Two sisters from India were born blind. Their father was a hard-working provider, but he could never afford the surgery that would give them sight. Then a team of doctors came to their region on a short-term medical mission. The morning after their surgery, the girls smiled wide as the nurse unwrapped their bandages. One exclaimed, “Mother, I can see! I can see!”

A man who had been lame since birth sat in his usual spot at a temple gate, begging for money. Peter told the man he didn’t have coins, but he had something better. “In the name of Jesus Christ of Nazareth, walk” (Acts 3:6). The man “jumped to his feet and began to walk.” And then he ran. And jumped, and praised God (vv. 8–9).

The sisters and the man appreciated their eyes and legs more than those who were never blind or lame. The girls couldn’t stop blinking in amazement and celebration, and the man “jumped to his feet.”

Consider your own natural abilities. How might you enjoy these abilities more, and how might you use them differently, if you had been miraculously healed? Now consider this. If you believe in Jesus, He has healed you spiritually. He’s rescued you from your sins.

Let’s thank the One who made and saved us, and dedicate all that He gave us to Him.

Investing in Others

By |2022-06-15T09:06:03-04:00June 15th, 2022|

When a corporation offered one thousand frequent flier miles for every ten purchases of one of their foods, one man realized their cheapest product was individual cups of chocolate pudding. He bought more than twelve thousand. For $3,000 (US), he received gold status and a lifetime supply of air miles for himself and his family. He also donated the pudding to charity, which netted him an $800 tax write-off. Genius!

Jesus told a controversial parable about a cunning manager who, as he was being fired, reduced what debtors owed his master. The man knew he could rely on their help later for the favor he was doing them now. Jesus wasn’t praising the manager’s unethical business practice, but He knew we could learn from his ingenuity. Jesus said we should shrewdly “use worldly wealth to gain friends for yourselves, so that when it is gone, you will be welcomed into eternal dwellings” (Luke 16:9). As “the pudding guy” turned twenty-five cent desserts into flights, so we may use our “worldly wealth” to gain “true riches” (v. 11).

What are these riches? Jesus said, “give to the poor” and you will “provide purses for yourselves that will not wear out, a treasure in heaven that will never fail, where no thief comes near and no moth destroys.” Our investment doesn’t earn, but it does affirm our salvation, “for where your treasure is, there your heart will be also” (12:32–34).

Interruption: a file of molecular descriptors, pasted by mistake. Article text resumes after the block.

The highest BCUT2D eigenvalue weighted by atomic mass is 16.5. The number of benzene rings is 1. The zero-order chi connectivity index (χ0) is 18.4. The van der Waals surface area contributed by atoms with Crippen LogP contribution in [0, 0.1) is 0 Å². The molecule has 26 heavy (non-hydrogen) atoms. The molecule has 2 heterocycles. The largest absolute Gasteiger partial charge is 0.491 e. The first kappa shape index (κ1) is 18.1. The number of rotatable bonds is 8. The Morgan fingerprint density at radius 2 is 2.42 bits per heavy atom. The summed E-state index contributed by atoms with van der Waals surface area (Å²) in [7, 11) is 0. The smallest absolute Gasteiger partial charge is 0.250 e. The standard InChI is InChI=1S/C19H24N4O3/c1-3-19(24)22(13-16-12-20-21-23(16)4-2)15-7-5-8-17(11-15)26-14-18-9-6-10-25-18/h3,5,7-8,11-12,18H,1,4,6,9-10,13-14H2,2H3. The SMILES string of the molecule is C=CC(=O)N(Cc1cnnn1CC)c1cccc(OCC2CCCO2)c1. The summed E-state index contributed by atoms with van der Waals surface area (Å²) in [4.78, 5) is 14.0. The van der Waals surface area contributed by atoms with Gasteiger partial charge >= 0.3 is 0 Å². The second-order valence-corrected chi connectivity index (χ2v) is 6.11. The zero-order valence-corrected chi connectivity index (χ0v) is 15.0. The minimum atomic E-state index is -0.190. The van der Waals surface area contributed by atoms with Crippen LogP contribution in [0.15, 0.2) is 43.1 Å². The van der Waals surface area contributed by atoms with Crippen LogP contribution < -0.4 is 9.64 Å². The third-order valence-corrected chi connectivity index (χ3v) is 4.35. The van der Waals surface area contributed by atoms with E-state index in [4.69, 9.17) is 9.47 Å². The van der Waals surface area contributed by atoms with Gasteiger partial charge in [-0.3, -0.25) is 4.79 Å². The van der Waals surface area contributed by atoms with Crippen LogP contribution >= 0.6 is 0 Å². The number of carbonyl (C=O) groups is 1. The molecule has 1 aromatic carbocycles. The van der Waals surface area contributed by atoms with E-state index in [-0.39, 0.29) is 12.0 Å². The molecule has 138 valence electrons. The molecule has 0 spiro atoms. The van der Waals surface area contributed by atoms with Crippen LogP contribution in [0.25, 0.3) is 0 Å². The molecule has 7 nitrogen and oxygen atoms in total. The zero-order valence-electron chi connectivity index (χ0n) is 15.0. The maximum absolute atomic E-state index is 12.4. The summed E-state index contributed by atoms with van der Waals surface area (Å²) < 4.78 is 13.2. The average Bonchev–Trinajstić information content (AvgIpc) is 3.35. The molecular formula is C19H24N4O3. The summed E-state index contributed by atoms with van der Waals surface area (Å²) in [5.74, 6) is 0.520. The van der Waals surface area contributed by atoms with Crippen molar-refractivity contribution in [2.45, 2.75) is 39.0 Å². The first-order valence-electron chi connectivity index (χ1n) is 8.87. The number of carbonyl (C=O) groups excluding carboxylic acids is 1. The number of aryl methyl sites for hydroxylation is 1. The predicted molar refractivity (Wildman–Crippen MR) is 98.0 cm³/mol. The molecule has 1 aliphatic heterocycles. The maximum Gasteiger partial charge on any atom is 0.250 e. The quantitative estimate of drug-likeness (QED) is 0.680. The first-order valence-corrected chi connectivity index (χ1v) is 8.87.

Love Like Mom

By |2022-05-07T09:06:04-04:00May 7th, 2022|

Juanita told her nephew about growing up during the Great Depression. Her poor family only had apples to eat, plus whatever wild game her dad might provide. Whenever he bagged a squirrel for dinner, her mom would say, “Give me that squirrel head. That’s all I want to eat. It’s the best piece of meat.” Years later Juanita realized there wasn’t any meat on a squirrel’s head. Her mom didn’t eat it. She only pretended it was a delicacy “so us kids could get more to eat and we wouldn’t worry about her.”

As we celebrate Mother’s Day tomorrow, may we also recount stories of our mothers’ devotion. We thank God for them, and strive to love more like them.

Paul served the Thessalonian church “as a nursing mother cares for her children” (1 Thessalonians 2:7). He loved fiercely, fighting through “strong opposition” to tell them about Jesus and to share his own life with them (vv. 2, 8). He “worked night and day in order not to be a burden to anyone while [he] preached the gospel of God to [them]” (v. 9). Just like Mom.

Few can resist a mother’s love, and Paul modestly said his efforts were “not without results” (v. 1). We can’t control how others respond, but we can choose to show up, day after day, to serve them in a sacrificial way. Mom would be proud, and so will our heavenly Father.

Father of Lies

By |2022-05-02T09:06:05-04:00May 2nd, 2022|

Victor slowly became addicted to pornography. Many of his friends looked at porn, and he fell into it because he was bored. But now he understands how it crushed his wife, and he’s vowed to put safeguards in his life so he will never look at it again. Yet he fears it’s too late. Can his marriage be saved? Will he ever be free and fully forgiven?

Our enemy the devil presents temptation as if it’s no big deal. Everyone’s doing it. What’s the harm? But the moment we catch on to his scheme, he switches gears. It’s too late! You’ve gone too far! You’re hopeless now!